KUALA LUMPUR, Malaysia (AP) — The largest party in Malaysia’s ruling alliance said Thursday that it will withdraw support for Prime Minister Muhyiddin Yassin immediately and urged him to make way for a new leader. The announcement is a political bombshell that could potentially trigger the collapse of the government if he refuses to quit […]
Key party in Malaysia ruling alliance pulls support for PM
KUALA LUMPUR, Malaysia (AP) — The largest party in Malaysia’s ruling alliance said Thursday that it will withdraw support for Prime Minister Muhyiddin Yassin immediately and urged him to make way for a new leader.
The announcement is a political bombshell that could potentially trigger the collapse of the government if he refuses to quit and spark a general election.
Muhyiddin took power in March 2020 after initiating the downfall of the former reformist government that won the 2018 elections. His Bersatu party joined with the United Malays National Organization, or UMNO, which was ousted in the 2018 polls, and others to form a new government, but his alliance has a razor-thin majority in Parliament.
UMNO president Ahmad Zahid Hamidi said Muhyiddin’s government has failed to curb the coronavirus pandemic. Instead, he said its inconsistent policies and half-baked lockdown measures have deepened the economic hardship.
Zahid urged Muhyiddin to resign and make way for a temporary leader to take over until the pandemic eases and a general election can be held safely.
“This is important to allow a government that is truly stable and has the mandate of the majority of the people to be formed,” he said in a statement after a meeting of UMNO’s top decision-making body.
There was no immediate reaction from Muhyiddin or his party.
UMNO’s decision came just hours after Muhyiddin named an UMNO lawmaker as his deputy, in what was seen as a calculated bid to persuade the party to stay on. Tensions have been brewing for months in the ruling alliance, with UMNO unhappy at playing second fiddle to Bersatu.
The prime minister’s office named Defense Minister Ismail Sabri as the deputy premier and said he also would retain his security post. Muhyiddin had broken with tradition by not appointing a deputy premier to his Cabinet last year but named four senior ministers instead, two of which are from his own party and Ismail from UMNO.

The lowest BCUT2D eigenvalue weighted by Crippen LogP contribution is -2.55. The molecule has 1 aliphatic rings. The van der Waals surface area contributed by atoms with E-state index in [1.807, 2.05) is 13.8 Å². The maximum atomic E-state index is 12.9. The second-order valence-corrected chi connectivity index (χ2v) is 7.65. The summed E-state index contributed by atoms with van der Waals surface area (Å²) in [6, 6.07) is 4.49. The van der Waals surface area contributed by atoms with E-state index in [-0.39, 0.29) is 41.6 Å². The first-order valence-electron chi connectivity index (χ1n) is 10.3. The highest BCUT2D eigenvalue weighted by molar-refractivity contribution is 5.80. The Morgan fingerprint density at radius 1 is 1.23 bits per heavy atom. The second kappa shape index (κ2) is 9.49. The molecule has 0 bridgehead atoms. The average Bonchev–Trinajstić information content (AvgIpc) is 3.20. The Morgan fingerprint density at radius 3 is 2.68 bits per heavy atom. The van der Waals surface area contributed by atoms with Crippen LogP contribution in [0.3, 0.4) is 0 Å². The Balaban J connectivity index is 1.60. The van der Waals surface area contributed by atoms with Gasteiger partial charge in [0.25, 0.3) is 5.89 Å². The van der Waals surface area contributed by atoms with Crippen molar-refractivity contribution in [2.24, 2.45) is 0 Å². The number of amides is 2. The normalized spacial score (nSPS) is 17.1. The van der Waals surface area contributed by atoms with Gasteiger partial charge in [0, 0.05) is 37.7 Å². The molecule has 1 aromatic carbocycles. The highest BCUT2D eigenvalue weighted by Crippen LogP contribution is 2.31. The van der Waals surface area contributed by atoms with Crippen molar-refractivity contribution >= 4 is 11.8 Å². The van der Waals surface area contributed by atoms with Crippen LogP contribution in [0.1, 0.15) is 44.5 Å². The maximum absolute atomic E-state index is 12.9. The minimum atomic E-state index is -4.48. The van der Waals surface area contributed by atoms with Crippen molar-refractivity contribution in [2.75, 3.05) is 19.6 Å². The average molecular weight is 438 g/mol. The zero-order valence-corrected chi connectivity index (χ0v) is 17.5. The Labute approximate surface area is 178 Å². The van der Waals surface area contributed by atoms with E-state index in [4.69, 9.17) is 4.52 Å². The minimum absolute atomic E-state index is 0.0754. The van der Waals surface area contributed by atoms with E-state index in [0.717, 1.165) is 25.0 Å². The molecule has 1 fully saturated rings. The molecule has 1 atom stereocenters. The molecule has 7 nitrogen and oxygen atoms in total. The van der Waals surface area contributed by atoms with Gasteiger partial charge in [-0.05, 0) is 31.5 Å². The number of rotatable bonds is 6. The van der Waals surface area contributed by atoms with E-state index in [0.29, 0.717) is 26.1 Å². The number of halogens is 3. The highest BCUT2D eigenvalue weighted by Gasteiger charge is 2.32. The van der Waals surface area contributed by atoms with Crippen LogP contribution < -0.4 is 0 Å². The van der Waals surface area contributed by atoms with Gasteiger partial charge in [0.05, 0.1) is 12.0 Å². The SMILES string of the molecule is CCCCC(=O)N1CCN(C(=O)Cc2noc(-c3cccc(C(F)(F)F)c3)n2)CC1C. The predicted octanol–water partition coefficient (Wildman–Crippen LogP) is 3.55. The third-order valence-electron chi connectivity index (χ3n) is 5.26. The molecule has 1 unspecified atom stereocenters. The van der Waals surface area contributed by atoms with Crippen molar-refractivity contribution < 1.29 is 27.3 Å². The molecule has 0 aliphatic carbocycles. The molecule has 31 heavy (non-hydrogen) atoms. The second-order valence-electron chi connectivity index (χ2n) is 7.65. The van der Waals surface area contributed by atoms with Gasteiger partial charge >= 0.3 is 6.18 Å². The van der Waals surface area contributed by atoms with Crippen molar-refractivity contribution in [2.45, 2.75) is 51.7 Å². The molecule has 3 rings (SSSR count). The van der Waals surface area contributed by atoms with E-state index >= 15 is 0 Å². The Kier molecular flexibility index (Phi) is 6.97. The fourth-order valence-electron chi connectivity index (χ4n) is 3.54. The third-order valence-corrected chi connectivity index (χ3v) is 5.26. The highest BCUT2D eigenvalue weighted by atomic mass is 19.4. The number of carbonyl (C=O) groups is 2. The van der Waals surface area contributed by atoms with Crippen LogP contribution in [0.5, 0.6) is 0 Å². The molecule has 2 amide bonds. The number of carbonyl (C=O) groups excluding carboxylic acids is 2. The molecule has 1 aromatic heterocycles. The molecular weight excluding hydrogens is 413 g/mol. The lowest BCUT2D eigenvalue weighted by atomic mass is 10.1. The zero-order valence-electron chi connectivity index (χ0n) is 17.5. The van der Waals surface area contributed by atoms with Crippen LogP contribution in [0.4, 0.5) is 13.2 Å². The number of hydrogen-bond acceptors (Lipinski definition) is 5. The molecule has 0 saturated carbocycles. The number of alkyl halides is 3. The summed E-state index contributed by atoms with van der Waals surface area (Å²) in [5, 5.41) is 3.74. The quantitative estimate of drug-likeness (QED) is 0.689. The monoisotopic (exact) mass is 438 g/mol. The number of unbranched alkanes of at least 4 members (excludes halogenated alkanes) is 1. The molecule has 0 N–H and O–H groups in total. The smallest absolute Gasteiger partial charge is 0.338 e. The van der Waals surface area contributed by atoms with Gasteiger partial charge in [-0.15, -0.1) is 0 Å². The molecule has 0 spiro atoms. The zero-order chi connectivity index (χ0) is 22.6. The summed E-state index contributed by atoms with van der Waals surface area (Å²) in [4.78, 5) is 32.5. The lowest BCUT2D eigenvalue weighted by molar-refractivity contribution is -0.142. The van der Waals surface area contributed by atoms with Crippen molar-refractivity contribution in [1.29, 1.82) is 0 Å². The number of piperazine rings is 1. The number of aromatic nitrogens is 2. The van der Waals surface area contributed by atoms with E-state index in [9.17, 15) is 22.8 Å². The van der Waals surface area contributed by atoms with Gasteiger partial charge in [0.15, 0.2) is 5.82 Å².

Muhyiddin’s office said Foreign Minister Hishammuddin Hussein would take over Ismail’s post as one of the four senior ministers, while retaining his diplomatic portfolio. It had voiced hope that the promotions would unite the ruling parties and boost the government’s strength.
Analysts said Muhyiddin has split UMNO by appointing second-tier leaders to his Cabinet and reinforced it with the new appointments. Both those two UMNO lawmakers are in a camp opposed to UMNO leader Zahid.
But the move failed to stem the strong opposition in UMNO to Muhyiddin and his party.
UMNO earlier this year said the party will not work with Muhyiddin’s alliance in the next general election. Its attempt to seek early elections has been stymied by a worsening coronavirus crisis, with the country plunged in a second national lockdown since June 1.
Zahid noted that the country’s deaths from the pandemic had doubled to 5,768 since the lockdown began. Total confirmed coronavirus infections in Malaysia now stand near 800,000, with daily infections breaching 7,000 in the past two days.
He said Muhyiddin abused a coronavirus emergency that was declared in January for his political gain. The emergency suspended Parliament, which means support for Muhyiddin’s leadership cannot be tested.
Muhyiddin agreed to let Parliament resume July 26, ahead of the Aug. 1 expiration of the emergency, after growing pressure, including from the nation’s king.
Zahid didn’t propose anyone as the interim prime minister but said UMNO will not support opposition leader Anwar Ibrahim, who has been lobbying for support. It is unclear how the political situation will pan out as no coalition now has a clear majority.
“As long as Bersatu is in charge, UMNO will not be all right,” said Oh Ei Sun, senior fellow at the Singapore Institute of International Affairs.